Success In Your DPC Practice Long Term Goes Well Beyond Beyond Your Clinical Qualifications
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When it comes to the character traits, skills and business acumen needed in a DPC practice, the first line item on the to-do list is usually placed squarely on the Physician’s shoulders alone.
That can be an impossible burden to carry. You’re responsible not only for the well-being of your Patients but you’re also in charge of any staff, payroll, marketing, contracts, vendor relations and public relations. It takes a special kind of person to do this and despite the enthusiasm around DPC in the past several years, it’s not for everybody.
However, those that do make it work in their community tell us their stories. We then share, show and tell those stories with you. What we’ve learned over the past decade of meeting with, talking to and interviewing these DocPreneurs is that most have certain habits or character traits that make them successful. One of the sentiments we say a lot around here is … “It’s not about being the best Doctor in the world anymore, it’s about being the best Doctor FOR the world, FOR your Patients and FOR your local community.”
So what are the habits and/or character traits required to be successful not only in this piece of the healthcare market but as a DocPreneur in your life? People often think it’s the clinical qualifications that matter the most, right? Well, you’d be surprised to learn that the data among prospective Patients subscribing to subscription-based healthcare delivery programs (inclusive of DPC practices) and searching for a patient-centric solution in their lives and inform us that the degree certainly matters … but not as much as you might think.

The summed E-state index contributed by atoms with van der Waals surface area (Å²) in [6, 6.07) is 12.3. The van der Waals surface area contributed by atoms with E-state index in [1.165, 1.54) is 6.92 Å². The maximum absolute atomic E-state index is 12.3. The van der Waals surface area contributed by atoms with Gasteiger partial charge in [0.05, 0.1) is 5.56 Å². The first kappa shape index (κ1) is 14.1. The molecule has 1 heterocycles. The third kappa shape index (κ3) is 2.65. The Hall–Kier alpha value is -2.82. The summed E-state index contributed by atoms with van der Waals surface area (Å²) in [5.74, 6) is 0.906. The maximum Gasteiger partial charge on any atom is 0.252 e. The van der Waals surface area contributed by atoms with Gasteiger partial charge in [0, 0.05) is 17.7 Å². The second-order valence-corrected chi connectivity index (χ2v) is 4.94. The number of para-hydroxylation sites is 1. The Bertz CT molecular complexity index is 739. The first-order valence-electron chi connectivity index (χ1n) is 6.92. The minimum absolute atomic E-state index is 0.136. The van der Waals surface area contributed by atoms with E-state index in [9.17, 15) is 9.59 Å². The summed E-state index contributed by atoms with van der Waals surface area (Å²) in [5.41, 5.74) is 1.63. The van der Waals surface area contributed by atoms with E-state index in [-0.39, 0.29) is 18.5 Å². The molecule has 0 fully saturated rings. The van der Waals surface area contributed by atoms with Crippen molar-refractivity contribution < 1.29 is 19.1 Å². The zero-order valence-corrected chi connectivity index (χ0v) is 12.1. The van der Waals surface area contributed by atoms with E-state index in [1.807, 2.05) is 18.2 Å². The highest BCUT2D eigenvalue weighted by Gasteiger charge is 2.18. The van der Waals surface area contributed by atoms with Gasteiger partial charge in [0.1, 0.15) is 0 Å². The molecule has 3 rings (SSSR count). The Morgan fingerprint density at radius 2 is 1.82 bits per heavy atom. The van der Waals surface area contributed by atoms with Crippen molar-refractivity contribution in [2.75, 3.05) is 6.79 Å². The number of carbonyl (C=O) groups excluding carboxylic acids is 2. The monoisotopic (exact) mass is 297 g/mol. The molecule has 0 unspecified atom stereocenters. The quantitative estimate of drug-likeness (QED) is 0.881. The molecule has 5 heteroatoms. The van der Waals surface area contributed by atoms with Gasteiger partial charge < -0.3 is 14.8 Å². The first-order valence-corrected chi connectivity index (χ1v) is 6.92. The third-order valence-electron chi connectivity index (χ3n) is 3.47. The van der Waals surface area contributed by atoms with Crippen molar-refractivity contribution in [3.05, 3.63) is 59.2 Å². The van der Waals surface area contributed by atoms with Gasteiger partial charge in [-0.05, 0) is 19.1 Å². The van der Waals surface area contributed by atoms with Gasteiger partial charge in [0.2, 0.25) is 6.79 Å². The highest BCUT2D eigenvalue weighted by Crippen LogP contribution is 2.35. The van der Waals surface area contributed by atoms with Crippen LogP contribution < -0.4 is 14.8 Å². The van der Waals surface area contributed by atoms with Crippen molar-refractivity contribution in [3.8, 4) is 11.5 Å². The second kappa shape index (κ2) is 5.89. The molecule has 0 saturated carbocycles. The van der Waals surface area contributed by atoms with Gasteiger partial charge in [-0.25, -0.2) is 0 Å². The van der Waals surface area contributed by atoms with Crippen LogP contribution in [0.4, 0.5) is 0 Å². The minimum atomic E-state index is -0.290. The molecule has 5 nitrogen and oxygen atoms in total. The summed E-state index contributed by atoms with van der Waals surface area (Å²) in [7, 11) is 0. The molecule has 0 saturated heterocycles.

To help learn what the basic character traits, soft skills and qualities are to succeed in DPC and in business, we’ve shared hundreds of Physician stories with our readers each week for more than a decade. We’ve hosted conferences, Master Classes and Workshops on the topic of DocPreneurship in medicine, DPC, subscription-based healthcare and even concierge medicine models.
In this new webinar we’ve compiled a list of the six most important traits you should have in order to succeed in DPC in the years to come. Sure, they’re subjective, intangible, personality-driven, behavioral, and situational but that shouldn’t matter. Your peers over the years shared these nuggets with you, these are not simply one Editor’s opinion. These character traits and/or soft skills described are usually what separates a good Physician from a great one. Some might call it bedside manner, but soft skills go well beyond patient care and the time you spend inside the exam room or the four walls of your practice.
Even if you weren’t born with the business acumen or the DocPreneurial aptitude you wish you had, you don’t have a resume littered with letters behind your name to be successful. You can still take your DPC or membership medicine practice and medical career to new people by working on the skills you can control.
Categories: DPC News